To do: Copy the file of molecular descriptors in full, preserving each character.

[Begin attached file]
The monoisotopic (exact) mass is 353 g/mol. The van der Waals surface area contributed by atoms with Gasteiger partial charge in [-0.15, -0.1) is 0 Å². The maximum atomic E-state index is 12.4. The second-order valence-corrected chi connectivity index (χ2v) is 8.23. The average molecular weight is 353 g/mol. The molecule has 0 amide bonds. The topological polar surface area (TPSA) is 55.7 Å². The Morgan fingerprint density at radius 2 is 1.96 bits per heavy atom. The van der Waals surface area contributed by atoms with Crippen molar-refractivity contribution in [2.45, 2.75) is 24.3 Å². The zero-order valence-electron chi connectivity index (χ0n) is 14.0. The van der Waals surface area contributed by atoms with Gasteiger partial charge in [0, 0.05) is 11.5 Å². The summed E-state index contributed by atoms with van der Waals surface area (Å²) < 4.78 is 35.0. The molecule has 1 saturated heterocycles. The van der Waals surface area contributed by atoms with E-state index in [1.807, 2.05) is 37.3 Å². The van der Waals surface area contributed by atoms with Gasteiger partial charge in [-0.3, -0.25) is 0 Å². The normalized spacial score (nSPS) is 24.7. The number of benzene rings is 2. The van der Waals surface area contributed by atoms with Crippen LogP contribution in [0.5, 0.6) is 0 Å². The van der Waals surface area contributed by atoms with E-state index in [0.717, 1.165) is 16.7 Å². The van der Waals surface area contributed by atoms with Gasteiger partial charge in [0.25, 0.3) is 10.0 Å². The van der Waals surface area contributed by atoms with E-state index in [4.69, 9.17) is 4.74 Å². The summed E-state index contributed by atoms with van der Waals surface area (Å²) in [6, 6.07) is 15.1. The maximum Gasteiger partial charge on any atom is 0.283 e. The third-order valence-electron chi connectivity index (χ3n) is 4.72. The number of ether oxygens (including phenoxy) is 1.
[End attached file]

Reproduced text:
The monoisotopic (exact) mass is 353 g/mol. The van der Waals surface area contributed by atoms with Gasteiger partial charge in [-0.15, -0.1) is 0 Å². The maximum atomic E-state index is 12.4. The second-order valence-corrected chi connectivity index (χ2v) is 8.23. The average molecular weight is 353 g/mol. The molecule has 0 amide bonds. The topological polar surface area (TPSA) is 55.7 Å². The Morgan fingerprint density at radius 2 is 1.96 bits per heavy atom. The van der Waals surface area contributed by atoms with Crippen molar-refractivity contribution in [2.45, 2.75) is 24.3 Å². The zero-order valence-electron chi connectivity index (χ0n) is 14.0. The van der Waals surface area contributed by atoms with Gasteiger partial charge in [0, 0.05) is 11.5 Å². The summed E-state index contributed by atoms with van der Waals surface area (Å²) < 4.78 is 35.0. The molecule has 1 saturated heterocycles. The van der Waals surface area contributed by atoms with E-state index in [1.807, 2.05) is 37.3 Å². The van der Waals surface area contributed by atoms with Gasteiger partial charge in [-0.3, -0.25) is 0 Å². The normalized spacial score (nSPS) is 24.7. The number of benzene rings is 2. The van der Waals surface area contributed by atoms with Crippen LogP contribution in [0.5, 0.6) is 0 Å². The van der Waals surface area contributed by atoms with E-state index in [0.717, 1.165) is 16.7 Å². The van der Waals surface area contributed by atoms with Gasteiger partial charge in [0.25, 0.3) is 10.0 Å². The van der Waals surface area contributed by atoms with E-state index in [4.69, 9.17) is 4.74 Å². The summed E-state index contributed by atoms with van der Waals surface area (Å²) in [6, 6.07) is 15.1. The maximum Gasteiger partial charge on any atom is 0.283 e. The third-order valence-electron chi connectivity index (χ3n) is 4.72. The number of ether oxygens (including phenoxy) is 1.